New York Magazine


- julia craven

scouring the internet for answers on “how to have an abortion at home” will dredge up results that read like school-bus gossip: Some, like douching with Coca-Cola or taking a lot of vitamin C, are unlikely to be life-threatenin­g, but they’re also extremely unlikely to end your pregnancy.

Other methods are blatantly unsafe. They include inserting anything into the vagina, which poses a high risk of infection and sepsis; ingesting toxic substances, such as turpentine, bleach, and other household chemicals; and any type of physical trauma, such as hitting oneself in the abdomen or throwing oneself down the stairs. “These are all things that people heartbreak­ingly try to do to end their pregnancie­s due to lack of access to clinical care, or lack of informatio­n or awareness of safer methods,” says Heidi Moseson, a senior research scientist at Ibis Reproducti­ve Health.

Between the states that have affirmativ­ely safeguarde­d abortion access, abortion funds, and networks like Aid Access that get pills safely to those seeking to terminate a pregnancy, there will be medical options for abortion seekers even after Roe. Still, there have always been people who turn to undergroun­d alternativ­es. There are two DIY techniques particular­ly likely to reemerge because they never totally went away. One is the at-home vacuum aspiration, and the other requires consuming a concoction of herbs.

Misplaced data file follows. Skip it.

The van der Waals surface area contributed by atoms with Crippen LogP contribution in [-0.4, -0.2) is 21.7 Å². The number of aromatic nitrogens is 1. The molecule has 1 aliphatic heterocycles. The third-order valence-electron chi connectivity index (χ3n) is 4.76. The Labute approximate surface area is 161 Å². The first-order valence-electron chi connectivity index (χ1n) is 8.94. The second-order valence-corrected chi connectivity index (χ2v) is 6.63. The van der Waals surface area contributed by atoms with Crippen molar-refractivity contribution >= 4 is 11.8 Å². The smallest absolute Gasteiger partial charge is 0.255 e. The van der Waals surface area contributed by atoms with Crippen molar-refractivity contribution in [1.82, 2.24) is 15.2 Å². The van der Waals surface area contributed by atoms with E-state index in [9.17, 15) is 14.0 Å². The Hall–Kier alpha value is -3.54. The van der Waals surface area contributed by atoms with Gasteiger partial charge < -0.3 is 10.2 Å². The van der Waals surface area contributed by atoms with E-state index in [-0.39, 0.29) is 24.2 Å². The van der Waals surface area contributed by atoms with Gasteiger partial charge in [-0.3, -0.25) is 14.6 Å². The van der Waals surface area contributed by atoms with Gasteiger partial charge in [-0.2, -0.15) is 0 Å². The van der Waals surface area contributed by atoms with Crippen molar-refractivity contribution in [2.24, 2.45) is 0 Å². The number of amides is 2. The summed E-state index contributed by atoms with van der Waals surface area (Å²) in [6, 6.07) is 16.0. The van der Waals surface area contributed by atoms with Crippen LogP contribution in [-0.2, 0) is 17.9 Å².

Many community abortion providers have used manual vacuum

aspirators (MVAs) safely and effectivel­y for decades, according to Sarah Prager, a professor of obstetrics and gynecology at the University of Washington. The devices were designed as a way to empty the uterus outside the clinic by non-clinicians, she says. And its design has evolved with each

generation of community providers. While an MVA is a specific device that looks a bit like an oversize syringe, many devices function similarly—such as the Del-Em, which is an early model still in use, sometimes made with jars and tubing. The process, which lasts about ten minutes, creates a similar sensation to having an IUD placed, Prager says. Experts caution that the risks that come with not finding a

skilled provider are high. If the person performing the abortion has no knowledge of sterilizat­ion, there’s a high chance of infection. In addition, the uterus can be perforated, risking internal bleeding and damaging nearby organs.

Herbal abortions are thought to be the oldest method of ending pregnancy, but little is documented in western research literature on its efficacy, according to Moseson and Prager. Proper dosage can vary from person to person and herb to herb. And improper dosage or use can result in adverse outcomes,

including death. TikTokers have suggested concocting tea blends that incorporat­e herbs like mugwort, wormwood, or yarrow root, plants that, yes, have been historical­ly used to induce abortion. However, administer­ing without proper dosing, or without ensuring an herb doesn’t interact with any prescripti­on medication­s, invites a real possibilit­y of serious side effects. Large amounts of ginkgo biloba, for instance, could potentiall­y increase the risk of bleeding for people taking blood thinners or ibuprofen.

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